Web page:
General Synod: Archbishop Justin on women bishops
Monday 8th July 2013Read the Archbishop's remarks during today's Synod debate in which members voted to restart the legislative process to allow women to become bishops
The following transcript has been edited for clarity in several places
As has been widely agreed this is not about whether but about how, so that women are ordained on exactly the same basis as men and all parts of the Church of England may be enabled to flourish.
But history and contemporary experience shows that detailed arrangements not only embed division, they are also unworkable and lead to frequent and prolonged litigation. My last twelve months’ experience with Parliamentary Banking Standards has shown this very adequately. If they do not lead to litigation they invite attempts, through clever reading, to ensure a desired outcome. And if they do not lead to gaming the system they invite a box-ticking approach that seeks to conform to the letter not to the spirit.
I therefore strongly support an approach that is between Options 1 and 2, including the Dover amendment, with the extra work needed as suggested by the Archbishop of York. I also strongly support Bishop Peter Broadbent’s scheme, although, as our last speaker so correctly said, we must recognise that while it is certainly the right thing to do it will require hard work and generosity to have any effect. As was just said there are neither magic processes any more than there are magic solutions that get us off the hook of needing a commitment to mutual flourishing.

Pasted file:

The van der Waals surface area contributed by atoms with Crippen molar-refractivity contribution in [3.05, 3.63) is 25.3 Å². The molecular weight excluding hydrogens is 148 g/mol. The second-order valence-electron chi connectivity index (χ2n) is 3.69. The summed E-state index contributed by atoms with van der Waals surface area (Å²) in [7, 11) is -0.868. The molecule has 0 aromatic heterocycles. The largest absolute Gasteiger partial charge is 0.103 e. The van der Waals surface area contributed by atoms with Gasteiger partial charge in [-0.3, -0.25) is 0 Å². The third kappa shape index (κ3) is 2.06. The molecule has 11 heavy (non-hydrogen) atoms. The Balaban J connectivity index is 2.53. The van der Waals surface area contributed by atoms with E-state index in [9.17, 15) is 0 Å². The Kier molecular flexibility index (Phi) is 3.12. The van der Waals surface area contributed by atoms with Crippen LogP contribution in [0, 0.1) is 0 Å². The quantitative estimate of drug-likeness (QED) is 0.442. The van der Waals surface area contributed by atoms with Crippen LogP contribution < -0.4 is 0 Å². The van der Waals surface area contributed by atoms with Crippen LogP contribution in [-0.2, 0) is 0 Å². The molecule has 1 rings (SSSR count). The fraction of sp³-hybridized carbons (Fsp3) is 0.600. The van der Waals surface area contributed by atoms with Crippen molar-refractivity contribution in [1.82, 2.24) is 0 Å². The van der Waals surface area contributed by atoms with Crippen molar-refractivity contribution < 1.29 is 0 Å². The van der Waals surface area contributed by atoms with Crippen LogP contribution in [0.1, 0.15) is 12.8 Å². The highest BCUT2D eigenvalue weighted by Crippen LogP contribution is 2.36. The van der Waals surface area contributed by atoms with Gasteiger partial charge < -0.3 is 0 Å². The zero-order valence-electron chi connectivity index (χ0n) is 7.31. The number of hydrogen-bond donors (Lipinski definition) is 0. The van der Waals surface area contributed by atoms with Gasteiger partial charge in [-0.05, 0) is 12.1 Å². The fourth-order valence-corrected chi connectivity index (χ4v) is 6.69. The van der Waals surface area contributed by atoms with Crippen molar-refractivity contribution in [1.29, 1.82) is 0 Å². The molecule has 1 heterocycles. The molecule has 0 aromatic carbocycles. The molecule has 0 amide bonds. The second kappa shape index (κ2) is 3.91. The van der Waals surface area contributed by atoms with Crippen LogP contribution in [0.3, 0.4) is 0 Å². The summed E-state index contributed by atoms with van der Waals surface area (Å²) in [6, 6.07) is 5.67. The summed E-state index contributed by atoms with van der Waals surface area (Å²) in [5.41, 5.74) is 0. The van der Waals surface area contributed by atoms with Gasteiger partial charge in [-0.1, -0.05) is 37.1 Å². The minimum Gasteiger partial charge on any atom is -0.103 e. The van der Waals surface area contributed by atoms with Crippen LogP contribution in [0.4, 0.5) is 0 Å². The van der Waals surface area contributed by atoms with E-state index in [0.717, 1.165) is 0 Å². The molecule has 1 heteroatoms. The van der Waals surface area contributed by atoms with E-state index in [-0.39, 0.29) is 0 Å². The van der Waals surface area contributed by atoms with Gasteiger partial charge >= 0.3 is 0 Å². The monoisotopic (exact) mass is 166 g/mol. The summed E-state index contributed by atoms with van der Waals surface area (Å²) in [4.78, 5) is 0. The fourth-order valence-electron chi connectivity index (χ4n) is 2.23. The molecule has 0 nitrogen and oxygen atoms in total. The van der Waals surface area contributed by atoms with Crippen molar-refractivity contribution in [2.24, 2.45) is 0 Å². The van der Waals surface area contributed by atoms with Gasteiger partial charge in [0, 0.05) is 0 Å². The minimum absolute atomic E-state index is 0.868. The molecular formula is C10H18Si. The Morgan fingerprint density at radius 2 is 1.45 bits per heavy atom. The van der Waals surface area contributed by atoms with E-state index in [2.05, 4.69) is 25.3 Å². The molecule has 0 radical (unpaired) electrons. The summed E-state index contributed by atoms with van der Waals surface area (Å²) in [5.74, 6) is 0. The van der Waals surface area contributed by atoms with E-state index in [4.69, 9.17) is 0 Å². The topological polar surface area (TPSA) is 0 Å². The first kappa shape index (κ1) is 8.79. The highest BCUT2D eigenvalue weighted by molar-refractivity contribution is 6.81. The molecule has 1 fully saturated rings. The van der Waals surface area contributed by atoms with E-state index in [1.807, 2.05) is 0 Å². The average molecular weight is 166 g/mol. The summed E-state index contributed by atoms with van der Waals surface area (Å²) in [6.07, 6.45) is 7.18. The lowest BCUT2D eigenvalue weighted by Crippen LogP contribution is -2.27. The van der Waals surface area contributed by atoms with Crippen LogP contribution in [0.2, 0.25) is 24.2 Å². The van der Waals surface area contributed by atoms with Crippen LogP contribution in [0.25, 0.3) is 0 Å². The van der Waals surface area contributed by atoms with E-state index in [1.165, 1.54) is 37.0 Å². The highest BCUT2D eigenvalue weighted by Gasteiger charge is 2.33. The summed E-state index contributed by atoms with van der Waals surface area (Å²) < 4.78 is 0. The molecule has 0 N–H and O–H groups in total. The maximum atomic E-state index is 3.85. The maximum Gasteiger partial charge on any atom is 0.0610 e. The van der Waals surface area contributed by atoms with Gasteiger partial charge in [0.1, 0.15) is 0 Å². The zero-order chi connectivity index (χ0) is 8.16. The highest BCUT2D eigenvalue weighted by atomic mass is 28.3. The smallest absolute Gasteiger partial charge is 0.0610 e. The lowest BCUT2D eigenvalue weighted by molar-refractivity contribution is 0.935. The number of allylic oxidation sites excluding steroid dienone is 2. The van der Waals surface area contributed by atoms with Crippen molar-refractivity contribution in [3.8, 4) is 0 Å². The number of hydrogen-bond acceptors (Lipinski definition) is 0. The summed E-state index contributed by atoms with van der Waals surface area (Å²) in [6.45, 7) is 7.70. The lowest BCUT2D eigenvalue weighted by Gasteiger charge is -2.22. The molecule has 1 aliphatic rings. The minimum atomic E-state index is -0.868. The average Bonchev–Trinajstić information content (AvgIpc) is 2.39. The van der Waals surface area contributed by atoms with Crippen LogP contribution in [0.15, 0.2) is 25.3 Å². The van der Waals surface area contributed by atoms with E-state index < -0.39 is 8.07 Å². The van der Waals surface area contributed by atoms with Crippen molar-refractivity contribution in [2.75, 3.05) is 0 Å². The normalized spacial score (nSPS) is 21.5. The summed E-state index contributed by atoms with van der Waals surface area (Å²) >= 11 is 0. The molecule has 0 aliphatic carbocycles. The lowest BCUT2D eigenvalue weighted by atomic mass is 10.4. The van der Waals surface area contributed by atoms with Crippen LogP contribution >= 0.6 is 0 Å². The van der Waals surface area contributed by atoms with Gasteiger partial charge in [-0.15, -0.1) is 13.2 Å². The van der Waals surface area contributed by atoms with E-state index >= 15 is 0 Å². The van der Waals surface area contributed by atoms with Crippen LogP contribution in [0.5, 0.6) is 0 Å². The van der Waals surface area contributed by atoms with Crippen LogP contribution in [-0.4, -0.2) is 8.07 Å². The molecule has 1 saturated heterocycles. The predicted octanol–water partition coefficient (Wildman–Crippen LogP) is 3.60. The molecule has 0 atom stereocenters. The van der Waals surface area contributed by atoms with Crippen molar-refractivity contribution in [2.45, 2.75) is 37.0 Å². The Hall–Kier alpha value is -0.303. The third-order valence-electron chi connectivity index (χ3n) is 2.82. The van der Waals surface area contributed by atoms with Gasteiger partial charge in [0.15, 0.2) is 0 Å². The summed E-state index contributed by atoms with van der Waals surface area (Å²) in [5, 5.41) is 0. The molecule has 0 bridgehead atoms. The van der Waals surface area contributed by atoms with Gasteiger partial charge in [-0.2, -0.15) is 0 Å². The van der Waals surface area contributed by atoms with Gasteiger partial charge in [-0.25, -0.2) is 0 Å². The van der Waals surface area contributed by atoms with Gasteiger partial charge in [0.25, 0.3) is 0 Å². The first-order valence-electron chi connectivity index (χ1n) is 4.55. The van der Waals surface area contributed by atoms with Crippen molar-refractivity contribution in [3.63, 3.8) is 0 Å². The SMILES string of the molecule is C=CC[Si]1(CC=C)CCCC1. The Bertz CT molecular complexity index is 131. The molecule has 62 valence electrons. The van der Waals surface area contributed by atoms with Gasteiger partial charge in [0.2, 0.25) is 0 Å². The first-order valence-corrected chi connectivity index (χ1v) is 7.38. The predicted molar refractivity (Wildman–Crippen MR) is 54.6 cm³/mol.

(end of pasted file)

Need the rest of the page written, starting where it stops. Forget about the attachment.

The approach before us is a radical way forward. It provides the possibility of building trust, it gives us space for imagination, and it affirms an inclusive approach that is consistent with our previous resolutions – as I have said, the commitment to ordaining women as bishops on exactly the same basis as men, and the flourishing together of all parts of the church. The approach we have in this amended resolution sets a clear principle combined with a follow-through to the consensus building approach that we are developing.
I hope the Synod will take the opportunity of setting a clear general direction while leaving space for discussion and debate in various ways. I entirely agree that it is essential that the simple and clear five principles command wide support and ownership here and across the whole church, and have strong boundaries. They must be discussed, debated and agreed, be very robust, and closely followed and monitored. Essentially they are to be an electrified ring-fence. Thus the resolution, amended as we have agreed, combined with Bishop Peter Broadbent’s scheme, seems to me the best way forward.